DNA as evidence in rape cases
17 June, 2013
By Dr Shahnaz Khan
How to reconcile religion with science? This question, which seems to be at the heart of the controversy around the Council of Islamic Ideology's (CII's) statement regarding use of DNA test in rape cases, is not unique to Islam. While religion is sacred and close to people's heart, science is emotionally sterile and close to brain. Both are important part of people's lives. So, it is essential to address this question of reconciliation.
It is a sign of a healthy society to have debates on crucial and controversial issues. There is a need for an open and respectful debate based on logic and reasoning. And anyone who says that there is no room for reasoning in the matters of religion needs to be challenged. Here is an attempt to give my perspective on this issue, in Pakistan's context, keeping the door open for dissent and room for other voices.
Let's start by defining some of the key terms. Rape can be defined as an unlawful compelling of a person through physical force or duress to have sexual intercourse. Adultery, on the other hand, is a voluntary and consensual act between a married person and someone other than his or her lawful spouse. So there is a major difference between the two situations. In the case of rape one person is the victim and the other is the perpetrator, while in the case of adultery both will have to be held responsible for the act.
DNA is the chemical genetic blueprint for life. Hundreds of thousands nucleotides are linked together in a long chain in a specific sequence that is unique for every person, except for identical twins. DNA is made up of two such chains forming a double helix. Currently, a technique called DNA fingerprinting can identify a person to a very high probability.
Further, refinements of techniques will allow the forensic serologist to indentify the complete sequence of DNA, thereby identifying one individual to the exclusion of all others. Just recently in the USA, the Supreme Court approved of DNA testing because when a person is arrested in one crime, he or she can also be traced to some other crime through this, which he or she may have committed in the past. So, it is an effective and very useful test. According to the newspaper reports (I could not find the exact wording even on CII's website), there are three components of the Council's statement.
First: "DNA test can be used only as a supporting, but not as primary evidence in cases of rape." I believe that under ideal circumstances, which mean the procedure of collection, transportation and testing of sample was flawless, people handling it are trained properly and lab results are as accurate as possible with current technology, it will be the best way to either convict or exonerate a person of the charges of rape. However, I question the ability of systems or institutions in Pakistan to meet these criteria and thus the validity of DNA test results may be questionable.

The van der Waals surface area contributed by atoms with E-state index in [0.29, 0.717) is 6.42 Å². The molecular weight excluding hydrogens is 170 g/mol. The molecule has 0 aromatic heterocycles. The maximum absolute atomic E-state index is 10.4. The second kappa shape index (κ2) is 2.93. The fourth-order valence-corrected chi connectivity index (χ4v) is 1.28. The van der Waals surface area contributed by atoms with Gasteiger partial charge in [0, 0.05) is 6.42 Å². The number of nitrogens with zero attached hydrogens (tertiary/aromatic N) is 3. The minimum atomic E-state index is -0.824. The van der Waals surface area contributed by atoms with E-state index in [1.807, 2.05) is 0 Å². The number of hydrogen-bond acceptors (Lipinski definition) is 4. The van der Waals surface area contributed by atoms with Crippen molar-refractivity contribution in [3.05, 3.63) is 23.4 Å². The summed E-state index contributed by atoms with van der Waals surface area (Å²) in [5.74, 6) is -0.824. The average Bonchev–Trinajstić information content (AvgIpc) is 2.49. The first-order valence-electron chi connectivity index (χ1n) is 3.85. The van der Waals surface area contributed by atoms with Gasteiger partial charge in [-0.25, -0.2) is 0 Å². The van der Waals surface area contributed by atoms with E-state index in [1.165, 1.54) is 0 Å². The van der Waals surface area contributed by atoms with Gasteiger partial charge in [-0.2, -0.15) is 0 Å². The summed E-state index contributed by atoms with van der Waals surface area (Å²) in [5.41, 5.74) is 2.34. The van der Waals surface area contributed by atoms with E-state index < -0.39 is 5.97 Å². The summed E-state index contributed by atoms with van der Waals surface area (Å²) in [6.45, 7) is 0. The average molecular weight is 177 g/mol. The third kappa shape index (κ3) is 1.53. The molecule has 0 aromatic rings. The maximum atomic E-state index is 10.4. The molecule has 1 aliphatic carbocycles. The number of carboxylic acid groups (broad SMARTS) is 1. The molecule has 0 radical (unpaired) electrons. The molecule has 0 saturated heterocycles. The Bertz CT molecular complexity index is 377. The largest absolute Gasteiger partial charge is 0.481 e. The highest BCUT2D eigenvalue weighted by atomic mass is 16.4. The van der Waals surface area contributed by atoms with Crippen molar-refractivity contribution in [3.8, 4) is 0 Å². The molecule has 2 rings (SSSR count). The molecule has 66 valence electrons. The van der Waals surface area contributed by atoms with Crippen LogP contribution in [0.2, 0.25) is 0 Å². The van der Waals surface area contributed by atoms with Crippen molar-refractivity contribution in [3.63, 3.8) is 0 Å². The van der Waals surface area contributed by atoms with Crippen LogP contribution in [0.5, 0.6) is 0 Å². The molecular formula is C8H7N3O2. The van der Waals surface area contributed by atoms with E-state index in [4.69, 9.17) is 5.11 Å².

Second: "DNA test cannot overrule the requirement of four witnesses for a culprit to be punished." Again, in the context of ground realities of Pakistan where bribery, dishonesty and blackmailing is prevalent in the society, the testimony of any witness is a suspect as far as I am concerned. Will anyone be surprised if I say that it will be very easy to find four people in Pakistan, where people are committing suicides due to poverty and food insecurity, who in return for money will be willing to testify for anything in the court? Thus, can we leave the fate of the victim in the hands of such witnesses?
Third: "Whenever there is a number or the formula is prescribed clearly that law has to be followed - like it is clearly stated that four witnesses are needed to prove rape or adultery."
First of all, this statement puts rape and adultery in the same category of offence, which is inaccurate and injustice by itself. Even in case of adultery, unless it is being committed in public, it will be difficult to find four witnesses. However, in case of rape, who could be the witnesses? Either those who were present and did not do anything to help the woman or those who were partners in cases of gang rape. In the first case, they are accomplices to the crime; whereas, in the second case, they are the criminals. In both cases, they should be punished, rather than given the status of a witness. It should be remembered that there are many other methods, which can be used to prove rape or any other crime for that matter.
One important point: victims of rape are not always women. It is an open secret in Pakistan that little boys are frequently abused in this manner. Choosing to not speak about an evil does not make it go away.
So, how to move forward? Here are some suggestions:
a) In this day and age when the spectrum of knowledge is so vast and overwhelming, and many disciplines overlap, it is unrealistic to expect that one group of specialist in any field of knowledge will know everything. That is why there is a need for people from all disciplines to be included in any discussion, which impacts vital areas of a human society.
b) For any discussion to be fruitful, it has to be all-inclusive and conducted in an environment of not just tolerance but acceptance. Society as a whole has to have the capacity to listen to dissenting voices and laws have to protect freedom of expression.
c) Media has to be fair and free to project all points of view. And lastly, let's not forget that debates, discussions, disagreements and the ability to voice one's point of view without fear are the hallmarks of an enlightened, egalitarian and just society. This current debate may move us in that direction. Any conflict of ideas is an opportunity to re-examine the established dogmas and "truths", and to take corrective measures to bring alignment between tradition or religion and new realities of changing times and science.